Building up culturally responsive schools: Hong Kong teachers’ views of teaching efficacy and cross-cultural experience of ethnic minority students

Research output: Contribution to conferencePapers

Abstract

Many schools and NGOs in Hong Kong are deeply concerned with the welfare of ethnic minority students. This paper examines the experience of teachers working in schools where Chinese and non-Chinese students are accommodated. Quantitative and qualitative data respectively collected from a survey and an interview study will be reported. The survey involving 282 teachers from 10 schools explored their perceptions of teaching efficacy. The findings showed that teachers felt more confident in teaching non-Chinese than teaching Chinese students. This finding was illuminated by an interview study into teachers’ view of the cross-experience of students. 25 teachers from four schools were involved. It showed that teachers constructed the behaviour and needs of Chinese and non-Chinese students and their parents differently, in terms of social behaviour, cultural practices, gender identities, languages, and educational aspiration, and that the school, home and community were disconnected. This paper argues that to implement the ethos of equality and social justices, it is not only necessary for the school and government to develop culturally responsive approaches to teaching, but equally important to develop a connected schooling ecology where ethnic minority students and parents can be consistently supported in classroom, in school, at home and in community.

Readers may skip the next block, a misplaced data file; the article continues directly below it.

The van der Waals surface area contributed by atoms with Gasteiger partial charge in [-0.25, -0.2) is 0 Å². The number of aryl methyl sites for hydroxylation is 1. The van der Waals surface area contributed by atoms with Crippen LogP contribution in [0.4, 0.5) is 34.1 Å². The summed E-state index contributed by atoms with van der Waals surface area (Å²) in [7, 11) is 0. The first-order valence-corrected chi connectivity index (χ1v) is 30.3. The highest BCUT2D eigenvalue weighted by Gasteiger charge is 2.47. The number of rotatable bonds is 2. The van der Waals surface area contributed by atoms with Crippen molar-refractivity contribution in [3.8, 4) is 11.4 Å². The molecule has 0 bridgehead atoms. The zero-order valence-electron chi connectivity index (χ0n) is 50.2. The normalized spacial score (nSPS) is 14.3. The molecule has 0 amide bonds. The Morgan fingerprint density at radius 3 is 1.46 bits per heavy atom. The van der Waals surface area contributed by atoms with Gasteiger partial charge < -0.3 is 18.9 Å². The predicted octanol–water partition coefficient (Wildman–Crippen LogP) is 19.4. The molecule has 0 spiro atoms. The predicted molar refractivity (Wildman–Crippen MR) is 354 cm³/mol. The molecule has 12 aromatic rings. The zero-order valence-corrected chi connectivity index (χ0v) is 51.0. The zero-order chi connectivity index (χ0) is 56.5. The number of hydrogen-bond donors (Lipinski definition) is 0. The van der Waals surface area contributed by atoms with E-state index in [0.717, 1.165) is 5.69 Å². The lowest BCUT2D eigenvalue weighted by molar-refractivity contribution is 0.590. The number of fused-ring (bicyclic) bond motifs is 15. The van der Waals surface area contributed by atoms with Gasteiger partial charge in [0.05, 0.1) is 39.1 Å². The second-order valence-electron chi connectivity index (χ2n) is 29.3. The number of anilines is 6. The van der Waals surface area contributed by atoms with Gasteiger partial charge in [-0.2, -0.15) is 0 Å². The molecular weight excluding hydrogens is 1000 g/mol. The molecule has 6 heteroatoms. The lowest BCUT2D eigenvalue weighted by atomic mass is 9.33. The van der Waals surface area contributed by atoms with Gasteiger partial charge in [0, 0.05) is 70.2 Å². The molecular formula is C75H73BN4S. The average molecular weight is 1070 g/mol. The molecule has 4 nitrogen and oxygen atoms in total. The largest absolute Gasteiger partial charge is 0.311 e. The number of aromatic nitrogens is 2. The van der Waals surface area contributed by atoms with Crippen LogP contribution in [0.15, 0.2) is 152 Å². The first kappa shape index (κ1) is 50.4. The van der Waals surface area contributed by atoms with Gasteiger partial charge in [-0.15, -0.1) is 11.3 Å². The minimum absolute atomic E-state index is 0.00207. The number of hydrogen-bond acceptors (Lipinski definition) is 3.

Original languageEnglish
Publication statusPublished - 2008

Citation

Kennedy, K. J., & Hue, M. T. (2008, November). Building up culturally responsive schools: Hong Kong teachers’ views of teaching efficacy and cross-cultural experience of ethnic minority students. Paper presented at the Asia-Pacific Educational Research Association (APERA) Conference 2008: Educational Research for Innovation & Quality in Education: Policy & Pedagogical Engagements Across Contexts, National Institute of Education, Singapore.

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